Livestock Handling For Summer

August 17, 2022

The heat of summer can be tricky when handling livestock, and it just so happens to be the time of year when most animals are moved from one place to another.

Whether it’s to go to market, for vaccinations, medical treatment, or simply to be moved from one pasture to another, livestock have places to go…even when it’s hot.

And the hotter it is, the more important it is to keep livestock cool and calm. Whether it’s a cow, sheep, or goat, they’ll need to be moved in a stress-free manner to avoid illness or even death.


The Importance of Keeping things Chill When
Handling Livestock During Summer

Most livestock are social animals, and they thrive when they’re around other members of their herd. However, when they’re handled by humans, and the threat of being separated from the herd becomes all too real, they may become stressed.

And stress can equate to illness or injury.

Goats, for example, can experience parasite blooms when stressed. So, when it’s already hot out, added pressure can lead animals to become deathly ill in a very short amount of time.

Livestock with stress sensitivity can also lead to several problems, including reduced milk production, poor appetite, and even death, for example.

This is why it’s important to keep your livestock stress-free, as much as possible.

While handling livestock on a hot day is often unavoidable, there are a few things you can do to help keep them cool and calm.

Signs Your Livestock are overheating or
Stressed During Handling

Before handling your animals, familiarize yourself with the signs of heat stress, such as excessive panting, rapid heartbeat, drooling, a lack of coordination, and lethargy.

If you see these signs, it’s time to get your animals to a shaded area to let them rest.

Keep in mind that, if you’re feeling hot, the animals are probably feeling even hotter due to the stress of the situation they’ve found themselves in.

The Best Time to Handle Your Livestock During Summer

There are times when handling your animals is riskier than others, such as during pregnancy or when they’re already ill. It’s important to be aware of these sensitive situations and to handle them with care if they must be handled.

While the best time of day to handle your herd is up for debate, it’s generally better to handle animals early in the morning or late at night. This is the time of day that they’re likely to be calm and relaxed.

And, it’s the time of day when the sun is not at its hottest. 

Avoid Overhandling Your Livestock

To keep your livestock relaxed and comfortable, avoid handling them too much, as this can also be stressful for them.

One way to create a calm transition, from one place to another, is to use systems that prevent direct handling, separation, or excessive chasing.

Well-made livestock handling equipment can save lives and prevent stress for humans too. This is because animals aren’t chased as much, they’re handled very little, and handlers are much more, well, hands-off.

But, when we do have to make contact, it’s important to approach animals slowly and quietly, without making any sudden movements.

If an animal appears to be agitated or restless, it’s best to leave it alone until it has calmed down.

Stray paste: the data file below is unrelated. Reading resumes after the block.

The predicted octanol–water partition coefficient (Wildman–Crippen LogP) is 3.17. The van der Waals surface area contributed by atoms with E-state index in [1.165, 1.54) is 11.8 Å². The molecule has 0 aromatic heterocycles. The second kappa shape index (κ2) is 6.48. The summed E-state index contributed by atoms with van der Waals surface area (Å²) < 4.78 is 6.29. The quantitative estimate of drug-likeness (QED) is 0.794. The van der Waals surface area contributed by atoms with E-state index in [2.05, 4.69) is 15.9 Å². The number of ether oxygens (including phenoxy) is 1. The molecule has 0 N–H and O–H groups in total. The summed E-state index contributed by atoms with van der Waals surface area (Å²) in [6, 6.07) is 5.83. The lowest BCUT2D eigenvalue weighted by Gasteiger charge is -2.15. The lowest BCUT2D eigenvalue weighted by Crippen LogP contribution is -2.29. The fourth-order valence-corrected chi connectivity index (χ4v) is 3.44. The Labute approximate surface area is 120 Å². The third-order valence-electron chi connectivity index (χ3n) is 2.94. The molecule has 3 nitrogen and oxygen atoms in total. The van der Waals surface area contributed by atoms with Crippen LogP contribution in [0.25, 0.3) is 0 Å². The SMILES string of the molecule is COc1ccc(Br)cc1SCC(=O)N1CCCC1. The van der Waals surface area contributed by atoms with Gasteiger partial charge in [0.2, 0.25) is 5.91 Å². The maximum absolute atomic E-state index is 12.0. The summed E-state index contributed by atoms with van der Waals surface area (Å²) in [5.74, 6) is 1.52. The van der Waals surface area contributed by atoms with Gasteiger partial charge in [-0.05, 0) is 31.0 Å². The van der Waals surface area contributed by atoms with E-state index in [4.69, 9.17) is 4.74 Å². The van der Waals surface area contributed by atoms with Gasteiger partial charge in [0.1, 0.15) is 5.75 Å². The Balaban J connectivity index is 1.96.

Ensure Animals are Well-Fed and Watered Before Handling

The most important thing to remember is that animals need plenty of water. It’s always imperative to have a water source for livestock, but in the summer it’s especially important if you’re handling them.

Whenever possible, offer water to your animals while handling them to keep them cool and calm.

If you’re not using feed as a motivator, you can offer their favorites before being handled to ensure the animals are less panicky (i.e. looking for food).

Take Breaks and Allow Resting Periods


While handling, take frequent breaks and allow the animals to rest in a cool, shady area. This is especially important if you notice signs of heat stress.

It’s good for both you and the livestock to take frequent breaks when handling during the summer.


Sturdy Gates and Fences

When it’s hot out, you’ll need to be extra careful with your livestock. And practical handling equipment and gates make it so much easier! Especially with flighty animals.

Also, make sure you have sturdy fences to keep the animals from escaping and getting lost or hurt if they decide to act impulsively. Animals can become injured while attempting to break through a flimsy gate.

Prepare for Pests and Keep Things Clean

Insects are a nuisance for animals and handlers during handling.

Often, livestock will become more stressed if pests are buzzing about or biting them. This can cause chaos in an unplanned situation.

Pests can also transmit diseases from one animal to another or from one species to another. So, take steps to control insects in the area before you begin working with your livestock.

Check Your Equipment

Before working with your animals, ensure your equipment is in good working order, well-ventilated, and that your gates and chutes are properly secured. Consider using fans or misters to keep animals cool and try your best to do most of the work in a shaded area.

If you don’t have shade nearby, you can create it with tarps, tents, or cloth.

Have a Plan Before You Begin

Livestock handling is a crucial aspect of farm management and animal welfare. Proper handling of livestock helps to ensure the safety of both the animals and the workers, while also reducing stress on the animals.

If you plan ahead, you can avoid causing stress for the animals and make sure they’re kept cool, comfortable, and healthy during the summer months.

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